Restored freight service

The freight line connection from New Jersey to the Staten Island Railway was restored in late 2006, and is operated in part by the Morristown and Erie Railway under contract with the State of New Jersey and other companies.[13] The Arthur Kill Vertical Lift Bridge which transports trains from Staten Island to New Jersey over the Arthur Kill waterway was renovated from 2004 to 2006 and began regular service on April 2, 2007, 16 years after the bridge closed.[14] A portion of the North Shore of the Staten Island Railway was rehabilitated, the Arlington Yard was expanded, and of new track was laid along the Travis Branch to Fresh Kills.[15] Soon after service restarted on the line Mayor of New York City Michael Bloomberg officially commemorated the reactivation on April 17, 2007.[16] On behalf of the City of New York, the New York City Economic Development Corporation formed an agreement with CSX Transportation, Norfolk Southern Railway, and Conrail to provide service over the reactivated line to haul waste from the Staten Island Transfer Station and ship container freight from the Howland Hook Marine Terminal and other industrial businesses.

FRA oversight

Unlike the New York City Transit Authority (NYCTA), SIRTOA is subject to rules of the Federal Railroad Administration (FRA) but operates under a waiver which permits it to exempt itself from certain rules of equipment and operation usually required by the FRA.[2][17] This FRA status complicates any plan for combined freight and passenger operation.

The SIR shares a similar status with the Port Authority Trans-Hudson (PATH) system, which is also an FRA railroad running on a somewhat different waiver.[18]

Nature of the line

New Dorp station
New Dorp station
In general appearance, the current operating line of SIR looks somewhat like an outdoor line of the New York City Subway. Since the 1960s it has been grade separated from all roads, but it runs more or less at street level for a brief stretch north of Clifton, between the Grasmere and Old Town stations, and from south of the Pleasant Plains station to Tottenville, the end of the line. It uses NYC Transit-standard 660 V DC third rail power. Its equipment is specially modified subway vehicles, purchased at the same time as nearly-identical cars for NYCT. Heavy maintenance of the equipment is performed at the NYCT's Clifton Shops. Any work that can't be done at Clifton requires the cars be trucked over the Verrazano-Narrows Bridge to the subway's Coney Island Complex shops in Brooklyn.[19]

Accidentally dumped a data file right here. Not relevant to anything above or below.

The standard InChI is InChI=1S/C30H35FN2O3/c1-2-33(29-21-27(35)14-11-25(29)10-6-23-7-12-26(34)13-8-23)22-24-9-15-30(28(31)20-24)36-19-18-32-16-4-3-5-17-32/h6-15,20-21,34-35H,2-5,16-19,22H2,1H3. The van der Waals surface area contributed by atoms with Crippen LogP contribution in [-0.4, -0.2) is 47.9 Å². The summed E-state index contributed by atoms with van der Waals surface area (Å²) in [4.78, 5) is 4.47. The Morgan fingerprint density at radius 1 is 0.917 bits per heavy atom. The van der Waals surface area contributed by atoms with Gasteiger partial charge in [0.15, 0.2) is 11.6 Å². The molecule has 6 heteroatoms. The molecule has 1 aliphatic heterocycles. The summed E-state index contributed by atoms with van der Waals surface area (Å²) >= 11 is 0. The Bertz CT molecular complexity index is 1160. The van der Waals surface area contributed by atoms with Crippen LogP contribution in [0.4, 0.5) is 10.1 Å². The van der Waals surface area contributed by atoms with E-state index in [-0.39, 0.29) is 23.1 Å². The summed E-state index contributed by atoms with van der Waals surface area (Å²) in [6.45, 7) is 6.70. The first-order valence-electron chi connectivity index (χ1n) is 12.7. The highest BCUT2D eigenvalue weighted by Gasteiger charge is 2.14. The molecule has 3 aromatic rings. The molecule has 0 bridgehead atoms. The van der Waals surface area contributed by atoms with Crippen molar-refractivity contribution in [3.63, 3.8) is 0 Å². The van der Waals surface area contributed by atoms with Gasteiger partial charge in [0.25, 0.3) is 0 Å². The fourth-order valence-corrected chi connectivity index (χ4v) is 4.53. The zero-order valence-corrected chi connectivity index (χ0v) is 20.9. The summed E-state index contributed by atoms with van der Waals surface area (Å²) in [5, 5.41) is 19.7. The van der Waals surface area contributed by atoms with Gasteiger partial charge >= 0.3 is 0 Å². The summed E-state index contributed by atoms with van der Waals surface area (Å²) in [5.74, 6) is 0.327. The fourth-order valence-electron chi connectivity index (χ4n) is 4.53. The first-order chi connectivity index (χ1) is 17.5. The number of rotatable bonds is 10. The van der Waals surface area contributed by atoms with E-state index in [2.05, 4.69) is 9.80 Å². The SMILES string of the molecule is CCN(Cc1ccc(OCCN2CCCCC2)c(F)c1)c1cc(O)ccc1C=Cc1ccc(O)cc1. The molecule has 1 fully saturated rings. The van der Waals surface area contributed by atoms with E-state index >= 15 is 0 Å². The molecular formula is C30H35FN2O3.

The right-of-way also includes elevated, embankment and open-cut portions, and a tunnel near St. George.

Over the years there have been several proposals for connecting the SIR with the subway system (including tunnels and a possible line along the Verrazano-Narrows Bridge), but various economic, political, and engineering difficulties have prevented this from happening.[20]


The cash fare is US$2.25. Fares are paid on entry and exit only at St. George, (Soon to be at Tompkinsville), and Ballpark (and in the case of the Ballpark, only on trains to Tottenville, not St. George). Rides not originating or terminating at St George, Tompkinsville, or Ballpark are free. Prior to the 1997 introduction of "1 fare zones" that came along with free transfers from the SIR to the subway system and MTA buses by using the MetroCard, fares were collected by the conductors on the trains for passengers boarding at stops other than St. George.[2]

In the past, passengers often avoided paying the fare by exiting at Tompkinsville, and taking a short walk to the St. George ferry terminal. Because of this, the MTA installed turnstiles (HEETs) at Tompkinsville, along with a new stationhouse. Some rush hour local trains skip Tompkinsville and Stapleton.